Keeping Score

When my father took us to ball games at Shea Stadium we always had pretty good seats, but the ultimate was the time we sat on the press level.

This was before the age of luxury boxes, so the accomodations were not plush, but it certainly felt special. We rode up the elevator and stepped out into and exclusive hidden corridor where we nearly walked right into Mets announcer Lindsey Nelson. I’d have asked for an autograph, but I must have been blinded by his plaid sportcoat.

As it happens, we were not far from the broadcast booth where Nelson and Ralph Kiner sat, so for much of the game I was distracted by what was going on down there with the cameras and all. I’d recently been bitten by the TV bug, so all that was more fascinating than the action on the field.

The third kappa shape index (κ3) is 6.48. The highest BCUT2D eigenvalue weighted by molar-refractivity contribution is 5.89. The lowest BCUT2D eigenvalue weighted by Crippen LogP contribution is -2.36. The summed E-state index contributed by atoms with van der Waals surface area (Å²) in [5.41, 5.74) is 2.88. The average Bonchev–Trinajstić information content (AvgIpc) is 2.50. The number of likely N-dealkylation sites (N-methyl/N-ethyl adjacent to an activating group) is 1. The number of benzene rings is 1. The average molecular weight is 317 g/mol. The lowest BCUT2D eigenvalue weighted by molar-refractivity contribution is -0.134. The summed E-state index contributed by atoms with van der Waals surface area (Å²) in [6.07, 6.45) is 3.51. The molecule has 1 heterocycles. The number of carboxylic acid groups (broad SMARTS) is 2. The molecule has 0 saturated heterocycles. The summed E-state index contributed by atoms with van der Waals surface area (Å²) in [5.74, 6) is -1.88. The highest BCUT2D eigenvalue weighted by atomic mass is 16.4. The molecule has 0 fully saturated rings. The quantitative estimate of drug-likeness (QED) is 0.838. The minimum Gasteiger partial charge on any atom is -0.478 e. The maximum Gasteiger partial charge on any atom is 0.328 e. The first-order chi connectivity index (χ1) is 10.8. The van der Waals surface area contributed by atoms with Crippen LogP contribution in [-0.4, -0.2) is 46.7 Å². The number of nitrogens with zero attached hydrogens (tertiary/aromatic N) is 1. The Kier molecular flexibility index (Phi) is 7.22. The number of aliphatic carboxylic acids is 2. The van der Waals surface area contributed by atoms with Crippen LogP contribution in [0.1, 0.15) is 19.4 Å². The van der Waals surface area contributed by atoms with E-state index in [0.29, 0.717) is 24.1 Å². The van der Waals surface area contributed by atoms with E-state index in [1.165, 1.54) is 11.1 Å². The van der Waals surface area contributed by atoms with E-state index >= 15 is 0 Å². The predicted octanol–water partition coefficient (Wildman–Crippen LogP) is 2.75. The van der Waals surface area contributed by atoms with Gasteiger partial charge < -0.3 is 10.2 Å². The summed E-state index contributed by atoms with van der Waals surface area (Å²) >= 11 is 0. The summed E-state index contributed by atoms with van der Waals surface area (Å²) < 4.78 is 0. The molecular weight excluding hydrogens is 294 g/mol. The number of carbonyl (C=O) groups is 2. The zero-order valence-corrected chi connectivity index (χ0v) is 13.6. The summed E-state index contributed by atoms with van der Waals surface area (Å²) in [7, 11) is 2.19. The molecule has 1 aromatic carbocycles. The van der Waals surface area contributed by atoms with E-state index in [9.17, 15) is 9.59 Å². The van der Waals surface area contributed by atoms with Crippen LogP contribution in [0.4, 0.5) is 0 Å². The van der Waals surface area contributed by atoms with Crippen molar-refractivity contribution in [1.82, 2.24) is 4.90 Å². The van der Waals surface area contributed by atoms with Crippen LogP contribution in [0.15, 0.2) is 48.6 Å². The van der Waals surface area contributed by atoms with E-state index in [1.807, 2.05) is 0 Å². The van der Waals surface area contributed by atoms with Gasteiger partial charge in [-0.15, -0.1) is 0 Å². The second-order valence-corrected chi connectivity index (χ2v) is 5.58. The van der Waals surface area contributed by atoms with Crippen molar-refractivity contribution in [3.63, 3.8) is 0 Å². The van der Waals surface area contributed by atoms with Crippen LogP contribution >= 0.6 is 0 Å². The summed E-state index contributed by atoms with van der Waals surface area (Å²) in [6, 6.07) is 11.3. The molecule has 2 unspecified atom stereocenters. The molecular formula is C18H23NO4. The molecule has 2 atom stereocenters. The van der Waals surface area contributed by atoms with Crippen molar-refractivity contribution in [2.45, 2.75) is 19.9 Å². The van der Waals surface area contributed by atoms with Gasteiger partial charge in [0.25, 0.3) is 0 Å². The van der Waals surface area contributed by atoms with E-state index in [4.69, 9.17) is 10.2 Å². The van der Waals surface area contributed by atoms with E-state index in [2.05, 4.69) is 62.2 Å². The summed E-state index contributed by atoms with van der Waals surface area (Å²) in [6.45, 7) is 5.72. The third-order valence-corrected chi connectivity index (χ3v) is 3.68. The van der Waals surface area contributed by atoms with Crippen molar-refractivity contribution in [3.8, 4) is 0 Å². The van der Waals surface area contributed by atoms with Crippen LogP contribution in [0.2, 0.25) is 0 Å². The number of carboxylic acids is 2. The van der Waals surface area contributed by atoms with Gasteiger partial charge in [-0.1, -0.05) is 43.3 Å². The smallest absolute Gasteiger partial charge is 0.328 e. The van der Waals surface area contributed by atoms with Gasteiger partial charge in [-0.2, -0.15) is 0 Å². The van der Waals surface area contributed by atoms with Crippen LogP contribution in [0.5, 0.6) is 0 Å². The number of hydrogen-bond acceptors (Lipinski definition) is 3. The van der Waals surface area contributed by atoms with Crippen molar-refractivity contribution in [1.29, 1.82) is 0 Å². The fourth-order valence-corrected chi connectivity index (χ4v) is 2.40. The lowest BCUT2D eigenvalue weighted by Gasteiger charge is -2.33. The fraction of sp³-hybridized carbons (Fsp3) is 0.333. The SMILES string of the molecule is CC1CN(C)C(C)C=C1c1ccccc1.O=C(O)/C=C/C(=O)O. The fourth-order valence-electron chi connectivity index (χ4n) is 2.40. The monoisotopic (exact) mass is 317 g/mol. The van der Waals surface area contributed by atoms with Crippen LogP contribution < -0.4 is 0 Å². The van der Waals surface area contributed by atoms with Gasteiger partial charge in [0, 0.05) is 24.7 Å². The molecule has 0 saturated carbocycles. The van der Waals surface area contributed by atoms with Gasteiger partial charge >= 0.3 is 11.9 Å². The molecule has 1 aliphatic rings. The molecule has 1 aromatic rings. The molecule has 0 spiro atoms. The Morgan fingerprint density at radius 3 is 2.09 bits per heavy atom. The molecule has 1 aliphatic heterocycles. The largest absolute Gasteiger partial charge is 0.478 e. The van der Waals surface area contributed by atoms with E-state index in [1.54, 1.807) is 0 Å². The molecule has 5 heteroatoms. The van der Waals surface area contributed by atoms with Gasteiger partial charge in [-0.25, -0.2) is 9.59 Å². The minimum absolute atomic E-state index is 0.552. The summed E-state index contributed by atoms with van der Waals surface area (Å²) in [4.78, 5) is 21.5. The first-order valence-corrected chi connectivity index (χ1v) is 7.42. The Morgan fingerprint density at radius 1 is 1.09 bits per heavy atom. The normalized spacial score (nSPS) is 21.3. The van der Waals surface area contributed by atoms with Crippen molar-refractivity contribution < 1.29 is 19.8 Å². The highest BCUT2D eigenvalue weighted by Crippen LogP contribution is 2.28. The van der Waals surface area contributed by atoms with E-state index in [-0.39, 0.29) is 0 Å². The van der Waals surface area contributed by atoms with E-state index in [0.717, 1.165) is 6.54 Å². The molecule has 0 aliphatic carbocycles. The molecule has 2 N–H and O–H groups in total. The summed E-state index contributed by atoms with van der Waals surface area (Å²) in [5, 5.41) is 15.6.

My father? He was a big fan and religiously kept score in his program. He followed the action with great concentration, and fortunately, always found time to keep me primed with hot dogs and peanuts.

These days there are apps for those who wish to keep score and they tap it out on their phone — but some people still do it the old fashioned way, scratching away with a pencil and program. This from a recent story in the New York Times:

On July 4 at Citi Field, Kevin Hogan, 54, of Richmond, Va., said keeping score by hand “helps fuel my anal retentiveness.” But he also thought the system, venerable as it is, could be better.

“I just asked the vendor, how come there’s no eraser on the pencil?” he said.

The vendor replied, “Don’t make any mistakes.”

I tried keeping score a few times, but it always got in the way of my eating and drinking, so I never made it through an inning or two.

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